Andy Ross is someone who I admire due to, not only his work within the Government Economic Service & the HM Treasury, but also because of the economic insight he provides. His blog here is extremely important, focusing on simply economics and ignoring other factors such as politics. Going forward economists need to be well versed in not just economics, but in the real world.
- Economists cannot work in a vacuum, ignoring other approaches limits both the quality of thought and breadth of application
- Concepts such as social & natural capital, and the costs of social discontent, must be worked into economic research models to remain relevant
- The ‘Rethinking Economics’ movement should prompt us to rethink ‘economists’; their role, reach and purpose
A recent article in the Economist magazine argued that it is dangerous to leave politics out of economic policy formulation, as political impacts can in time eclipse the relevance of the economics.
“Many economists shy away from such questions, happy to treat politics, like physics, as something that is economically important but fundamentally the business of other fields. But when ignoring those fields makes economic-policy recommendations irrelevant, broadening the scope of inquiry within the profession becomes essential.”
Quiet so, and the social researchers and economists working together in the UK government’s Department for the Environment Food & Rural Affairs (DEFRA) recently published a simple but conceptually rigorous framework on this. The framework shows why other disciplines are needed for a deep understanding of even the economists’ own familiar identity that ‘Income equals Return multiplied by Capital’ i.e. production depends on capital, and productivity.
In the DEFRA diagram the three big boxes represent from left to right: Capital, Return and Income. We are not even close to an operational version of the framework, indeed it could never be precisely calibrated, but it highlights the major gaps in how economic policy is usually formulated, gaps that rounded policy makers appreciate are as important as, or more important than, economics.
To the usual economic categories of capital, i.e. produced (e.g. machines and physical infra-structure) and human capital (education and skills), must be added both social and natural capital. Natural capital comprises ecosystem services that natural assets provide, including soil, air, water and living things. So, if the volume of produced capital increases at the expense of natural capital then this could lead to a reduction in production. This could be a reduction in GDP, but as the DEFRA framework highlights GDP is only part, albeit an important part, of what contributes to well-being.
The work of great modern economists such as Lord (Nicholas) Stern has done much to integrate natural capital into modern economics. Social capital, the stock of social networks, shared norms values and understandings that facilitate cooperation within or among groups, was emphasised by great historical economists, including Adam Smith, but remains far less integrated. Today, non-economists listening to discussions of economic policy are often dismayed that while a great deal is said about sovereign default risks (adverse market reaction risk, inflation or deflation risks and perhaps unemployment risks) social capital and societal discontent risks are usually ignored.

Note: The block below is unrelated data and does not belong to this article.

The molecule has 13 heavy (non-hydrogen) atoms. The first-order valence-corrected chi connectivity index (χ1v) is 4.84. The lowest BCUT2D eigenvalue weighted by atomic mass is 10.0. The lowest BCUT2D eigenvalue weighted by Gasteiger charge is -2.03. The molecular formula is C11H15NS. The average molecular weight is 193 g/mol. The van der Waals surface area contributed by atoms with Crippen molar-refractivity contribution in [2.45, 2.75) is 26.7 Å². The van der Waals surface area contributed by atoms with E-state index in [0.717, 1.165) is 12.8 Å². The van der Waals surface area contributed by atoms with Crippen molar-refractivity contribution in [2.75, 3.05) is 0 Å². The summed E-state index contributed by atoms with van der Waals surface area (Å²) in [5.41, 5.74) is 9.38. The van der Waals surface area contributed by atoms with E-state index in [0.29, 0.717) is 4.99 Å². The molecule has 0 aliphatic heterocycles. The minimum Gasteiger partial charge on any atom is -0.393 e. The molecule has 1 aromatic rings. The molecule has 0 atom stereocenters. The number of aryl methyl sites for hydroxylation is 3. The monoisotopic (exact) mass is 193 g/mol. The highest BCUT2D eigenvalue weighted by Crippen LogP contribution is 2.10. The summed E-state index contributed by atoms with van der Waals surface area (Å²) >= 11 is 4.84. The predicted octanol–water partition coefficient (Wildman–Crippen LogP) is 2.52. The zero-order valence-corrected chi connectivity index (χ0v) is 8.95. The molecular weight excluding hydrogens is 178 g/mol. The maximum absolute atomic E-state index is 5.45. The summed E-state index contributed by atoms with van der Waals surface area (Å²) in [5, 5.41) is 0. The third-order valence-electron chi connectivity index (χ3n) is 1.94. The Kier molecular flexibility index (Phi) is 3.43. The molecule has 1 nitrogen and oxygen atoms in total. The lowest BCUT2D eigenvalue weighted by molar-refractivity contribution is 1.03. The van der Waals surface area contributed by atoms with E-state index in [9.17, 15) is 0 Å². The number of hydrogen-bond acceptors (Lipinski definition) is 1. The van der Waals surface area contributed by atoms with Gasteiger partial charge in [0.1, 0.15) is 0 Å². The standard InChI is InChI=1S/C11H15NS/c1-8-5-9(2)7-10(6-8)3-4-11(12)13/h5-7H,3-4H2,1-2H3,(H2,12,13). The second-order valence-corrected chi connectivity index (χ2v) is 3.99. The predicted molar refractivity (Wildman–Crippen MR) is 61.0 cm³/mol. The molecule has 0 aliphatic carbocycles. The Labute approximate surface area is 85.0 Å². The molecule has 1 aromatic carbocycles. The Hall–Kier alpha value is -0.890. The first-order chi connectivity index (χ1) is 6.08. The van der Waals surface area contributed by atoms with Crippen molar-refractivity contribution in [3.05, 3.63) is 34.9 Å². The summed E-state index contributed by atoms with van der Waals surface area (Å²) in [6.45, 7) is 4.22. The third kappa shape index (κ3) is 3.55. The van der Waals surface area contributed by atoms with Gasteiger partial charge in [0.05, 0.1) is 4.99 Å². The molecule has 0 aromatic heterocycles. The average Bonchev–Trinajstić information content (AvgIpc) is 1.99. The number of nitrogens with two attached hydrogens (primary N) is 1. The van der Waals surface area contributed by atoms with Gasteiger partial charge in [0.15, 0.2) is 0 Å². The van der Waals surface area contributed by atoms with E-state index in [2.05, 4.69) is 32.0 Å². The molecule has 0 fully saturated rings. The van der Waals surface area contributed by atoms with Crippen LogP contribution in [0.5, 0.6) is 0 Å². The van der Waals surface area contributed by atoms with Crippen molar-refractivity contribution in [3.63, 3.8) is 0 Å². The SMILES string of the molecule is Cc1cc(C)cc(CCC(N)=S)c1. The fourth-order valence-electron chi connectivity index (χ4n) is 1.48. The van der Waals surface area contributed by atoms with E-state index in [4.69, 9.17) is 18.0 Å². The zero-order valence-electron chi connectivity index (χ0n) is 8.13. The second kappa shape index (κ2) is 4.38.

Most economists regard it as idealistic, impractical or beyond their brief to consider social capital and societal risks when setting economic policy. However, recent experiences have vividly reminded us of the dangers from the political feedbacks that flow from the destruction of social capital. Even if, for the sake of argument, ‘austerity’ did work effectively to reassure market-makers and reduce sovereign risk and interest rates etc. these risks should have been balanced with the risks that may arise from increased discontent among aggrieved sections of the population hit by spending cuts.
Growth in GDP while large sections of the electorate are left behind sows the seeds for future crises. Events such as BREXIT and the rise of the far right in liberal democracies show the dangers of fuelling populist politics through neglecting social capital. In the 1930’s such political turmoil led to nationalism, economic dislocation and protectionism, and hence to the Great Depression. All feedbacks that dominated and eclipsed economic policy just as they are threatening to do so today.
Recently a ‘revolt’ by university students at The University of Manchester led to the ‘Rethinking Economics’ movement, a powerful call for pluralism against the narrowness of modern economics. While it is easy to criticise this as young idealism, experience reveals how problematic it is to operationalise elusive concepts that are immeasurable in any precise way. In my view the students were right and many more seasoned and eminent economists have backed their call. In the real world policy-makers must make judgements about many wider things that we cannot know with precision. All the important trade-offs affected by economic policy must be factored in to the best of our judgement if we are to avoid making matters worse instead of better. In short, the lesson we must relearn is that economic policy makers ignore other disciplines at all our perils; too often to be only an economist is simply to be a bad economist.